At this point of the Sunday vigil the typical part of the Liturgy of Jerusalem is inserted. It is the "Memoria Resurrectionis" (the Memory of the Resurrection) in order that, in Egeria's own words, everything be "adapted to the day and place". The Assembly leaves the chapel of the Apparition and holding lit candles, symbol of the light of Christ, they go out in procession around the Holy Tomb. The Custos carries the Evangeliarium (Gospel book) and the deacon offer incense filling with sweet smell all the basilica as Egeria recalls: "After these three psalms and three prayers are ended, lo! censers are brought into the cave of the Anastasis so that the whole basilica of the Anastasis is filled with odours."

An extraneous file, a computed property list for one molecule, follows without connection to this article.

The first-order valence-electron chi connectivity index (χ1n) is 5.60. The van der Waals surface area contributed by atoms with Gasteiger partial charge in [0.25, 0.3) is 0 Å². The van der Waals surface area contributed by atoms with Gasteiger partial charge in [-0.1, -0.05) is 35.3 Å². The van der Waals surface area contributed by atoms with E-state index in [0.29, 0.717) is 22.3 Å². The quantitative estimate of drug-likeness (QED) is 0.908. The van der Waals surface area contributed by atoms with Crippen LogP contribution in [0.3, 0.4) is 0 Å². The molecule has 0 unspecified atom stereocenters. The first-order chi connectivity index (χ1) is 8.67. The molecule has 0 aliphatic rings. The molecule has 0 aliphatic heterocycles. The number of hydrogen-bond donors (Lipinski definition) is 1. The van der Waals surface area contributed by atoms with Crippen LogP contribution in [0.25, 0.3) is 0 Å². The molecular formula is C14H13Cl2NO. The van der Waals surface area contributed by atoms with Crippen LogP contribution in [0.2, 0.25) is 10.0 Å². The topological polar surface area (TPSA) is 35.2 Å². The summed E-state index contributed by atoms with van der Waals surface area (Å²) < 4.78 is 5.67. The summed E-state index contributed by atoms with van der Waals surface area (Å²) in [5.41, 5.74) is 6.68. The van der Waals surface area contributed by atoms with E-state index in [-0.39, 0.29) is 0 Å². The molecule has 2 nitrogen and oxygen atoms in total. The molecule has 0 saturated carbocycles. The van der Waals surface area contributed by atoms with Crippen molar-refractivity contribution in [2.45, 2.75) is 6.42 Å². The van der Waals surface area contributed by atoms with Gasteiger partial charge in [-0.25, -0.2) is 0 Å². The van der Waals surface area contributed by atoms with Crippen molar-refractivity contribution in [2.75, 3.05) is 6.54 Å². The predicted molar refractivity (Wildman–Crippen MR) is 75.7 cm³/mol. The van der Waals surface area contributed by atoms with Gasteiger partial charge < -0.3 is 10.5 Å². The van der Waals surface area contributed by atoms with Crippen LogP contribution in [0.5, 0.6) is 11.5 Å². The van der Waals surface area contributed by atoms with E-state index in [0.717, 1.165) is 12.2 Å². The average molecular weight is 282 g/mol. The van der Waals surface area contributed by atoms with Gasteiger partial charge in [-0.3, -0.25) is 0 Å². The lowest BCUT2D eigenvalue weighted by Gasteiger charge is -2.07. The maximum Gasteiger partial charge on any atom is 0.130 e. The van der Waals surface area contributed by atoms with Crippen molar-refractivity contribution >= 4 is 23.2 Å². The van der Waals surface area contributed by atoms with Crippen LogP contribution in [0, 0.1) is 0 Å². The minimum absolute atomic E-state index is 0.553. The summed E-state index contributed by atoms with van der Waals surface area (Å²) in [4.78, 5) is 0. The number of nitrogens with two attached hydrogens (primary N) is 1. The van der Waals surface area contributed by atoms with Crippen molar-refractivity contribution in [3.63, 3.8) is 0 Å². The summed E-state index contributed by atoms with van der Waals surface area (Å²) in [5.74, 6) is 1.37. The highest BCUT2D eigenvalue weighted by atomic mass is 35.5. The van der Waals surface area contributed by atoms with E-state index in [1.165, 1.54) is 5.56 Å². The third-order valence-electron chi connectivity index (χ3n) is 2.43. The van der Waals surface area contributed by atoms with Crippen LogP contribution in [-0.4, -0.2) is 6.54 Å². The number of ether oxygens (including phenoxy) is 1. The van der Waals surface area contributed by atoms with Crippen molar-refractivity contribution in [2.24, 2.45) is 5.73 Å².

During the procession the assembly sings the New Testament canticle "Benedictus" alternating each verse with the antiphon "An angel of the Lord came down from heaven and, going to the tomb, rolled back the stone and sat on it. Alleluia. Alleluia". Then the empty tomb is incensed together with the Gospel book placed on it. At the end of this celebration the assembly returns to the chapel of the Apparition to proclaim the Resurrection Gospel, as it is not possible to proclaim it in front to the tomb. The Gospel is not proclaimed by the deacons as is customary but by the Custos of the Holy Land. This to relive a significant gesture, proper the ancient Mother Church of Jerusalem, in which, as Egeria states, it was the bishop who proclaimed the Resurrection Gospel: "And then the bishop, standing within the rails, takes the book of the Gospel, and proceeding to the door, himself reads the (narrative of the) Resurrection of the Lord. And when the reading is begun, there is so great a moaning and groaning among all, with so many tears, that the hardest of heart might be moved to tears for that the Lord had borne such things for us."